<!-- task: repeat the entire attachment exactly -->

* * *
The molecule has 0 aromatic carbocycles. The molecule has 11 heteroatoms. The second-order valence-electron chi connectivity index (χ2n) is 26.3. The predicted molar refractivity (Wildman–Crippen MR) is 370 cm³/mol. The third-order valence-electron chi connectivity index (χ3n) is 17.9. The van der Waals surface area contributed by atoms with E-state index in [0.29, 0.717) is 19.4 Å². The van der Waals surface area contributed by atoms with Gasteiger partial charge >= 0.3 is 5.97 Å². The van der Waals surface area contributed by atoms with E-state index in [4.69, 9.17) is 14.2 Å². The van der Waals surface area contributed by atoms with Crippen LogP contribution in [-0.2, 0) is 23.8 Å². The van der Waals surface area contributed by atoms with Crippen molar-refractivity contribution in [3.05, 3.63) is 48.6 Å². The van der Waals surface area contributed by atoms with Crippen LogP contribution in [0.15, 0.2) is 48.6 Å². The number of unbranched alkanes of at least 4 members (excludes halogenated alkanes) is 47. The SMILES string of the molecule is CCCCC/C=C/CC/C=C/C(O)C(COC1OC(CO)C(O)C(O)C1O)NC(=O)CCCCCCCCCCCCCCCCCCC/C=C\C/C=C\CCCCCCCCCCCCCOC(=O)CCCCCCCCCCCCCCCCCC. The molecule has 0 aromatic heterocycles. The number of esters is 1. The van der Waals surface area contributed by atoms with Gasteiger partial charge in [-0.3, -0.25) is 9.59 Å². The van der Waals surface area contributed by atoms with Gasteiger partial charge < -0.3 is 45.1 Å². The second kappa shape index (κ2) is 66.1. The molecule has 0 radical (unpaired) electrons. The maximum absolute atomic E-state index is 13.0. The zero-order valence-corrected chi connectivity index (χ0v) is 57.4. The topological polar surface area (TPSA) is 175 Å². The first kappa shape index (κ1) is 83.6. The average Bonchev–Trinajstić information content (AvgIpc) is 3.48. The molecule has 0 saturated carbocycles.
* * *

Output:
The molecule has 0 aromatic carbocycles. The molecule has 11 heteroatoms. The second-order valence-electron chi connectivity index (χ2n) is 26.3. The predicted molar refractivity (Wildman–Crippen MR) is 370 cm³/mol. The third-order valence-electron chi connectivity index (χ3n) is 17.9. The van der Waals surface area contributed by atoms with E-state index in [0.29, 0.717) is 19.4 Å². The van der Waals surface area contributed by atoms with Gasteiger partial charge >= 0.3 is 5.97 Å². The van der Waals surface area contributed by atoms with E-state index in [4.69, 9.17) is 14.2 Å². The van der Waals surface area contributed by atoms with Crippen LogP contribution in [-0.2, 0) is 23.8 Å². The van der Waals surface area contributed by atoms with Crippen molar-refractivity contribution in [3.05, 3.63) is 48.6 Å². The van der Waals surface area contributed by atoms with Crippen LogP contribution in [0.15, 0.2) is 48.6 Å². The number of unbranched alkanes of at least 4 members (excludes halogenated alkanes) is 47. The SMILES string of the molecule is CCCCC/C=C/CC/C=C/C(O)C(COC1OC(CO)C(O)C(O)C1O)NC(=O)CCCCCCCCCCCCCCCCCCC/C=C\C/C=C\CCCCCCCCCCCCCOC(=O)CCCCCCCCCCCCCCCCCC. The molecule has 0 aromatic heterocycles. The number of esters is 1. The van der Waals surface area contributed by atoms with Gasteiger partial charge in [-0.3, -0.25) is 9.59 Å². The van der Waals surface area contributed by atoms with Gasteiger partial charge < -0.3 is 45.1 Å². The second kappa shape index (κ2) is 66.1. The molecule has 0 radical (unpaired) electrons. The maximum absolute atomic E-state index is 13.0. The zero-order valence-corrected chi connectivity index (χ0v) is 57.4. The topological polar surface area (TPSA) is 175 Å². The first kappa shape index (κ1) is 83.6. The average Bonchev–Trinajstić information content (AvgIpc) is 3.48. The molecule has 0 saturated carbocycles.